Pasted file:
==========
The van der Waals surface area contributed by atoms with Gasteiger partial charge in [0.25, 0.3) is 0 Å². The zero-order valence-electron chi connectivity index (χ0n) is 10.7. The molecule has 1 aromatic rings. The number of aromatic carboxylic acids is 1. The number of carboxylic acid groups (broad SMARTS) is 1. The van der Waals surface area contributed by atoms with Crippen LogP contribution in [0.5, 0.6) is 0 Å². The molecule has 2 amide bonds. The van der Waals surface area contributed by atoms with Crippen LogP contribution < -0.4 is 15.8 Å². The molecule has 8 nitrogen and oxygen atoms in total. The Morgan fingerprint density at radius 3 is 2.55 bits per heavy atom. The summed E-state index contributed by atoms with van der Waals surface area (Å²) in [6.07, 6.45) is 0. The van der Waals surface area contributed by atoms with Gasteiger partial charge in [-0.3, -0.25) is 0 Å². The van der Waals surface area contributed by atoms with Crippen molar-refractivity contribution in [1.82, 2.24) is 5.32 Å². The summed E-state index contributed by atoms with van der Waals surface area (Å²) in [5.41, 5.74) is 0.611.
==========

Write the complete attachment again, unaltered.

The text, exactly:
The van der Waals surface area contributed by atoms with Gasteiger partial charge in [0.25, 0.3) is 0 Å². The zero-order valence-electron chi connectivity index (χ0n) is 10.7. The molecule has 1 aromatic rings. The number of aromatic carboxylic acids is 1. The number of carboxylic acid groups (broad SMARTS) is 1. The van der Waals surface area contributed by atoms with Crippen LogP contribution in [0.5, 0.6) is 0 Å². The molecule has 2 amide bonds. The van der Waals surface area contributed by atoms with Crippen LogP contribution < -0.4 is 15.8 Å². The molecule has 8 nitrogen and oxygen atoms in total. The Morgan fingerprint density at radius 3 is 2.55 bits per heavy atom. The summed E-state index contributed by atoms with van der Waals surface area (Å²) in [6.07, 6.45) is 0. The van der Waals surface area contributed by atoms with Gasteiger partial charge in [-0.3, -0.25) is 0 Å². The van der Waals surface area contributed by atoms with Crippen molar-refractivity contribution in [1.82, 2.24) is 5.32 Å². The summed E-state index contributed by atoms with van der Waals surface area (Å²) in [5.41, 5.74) is 0.611.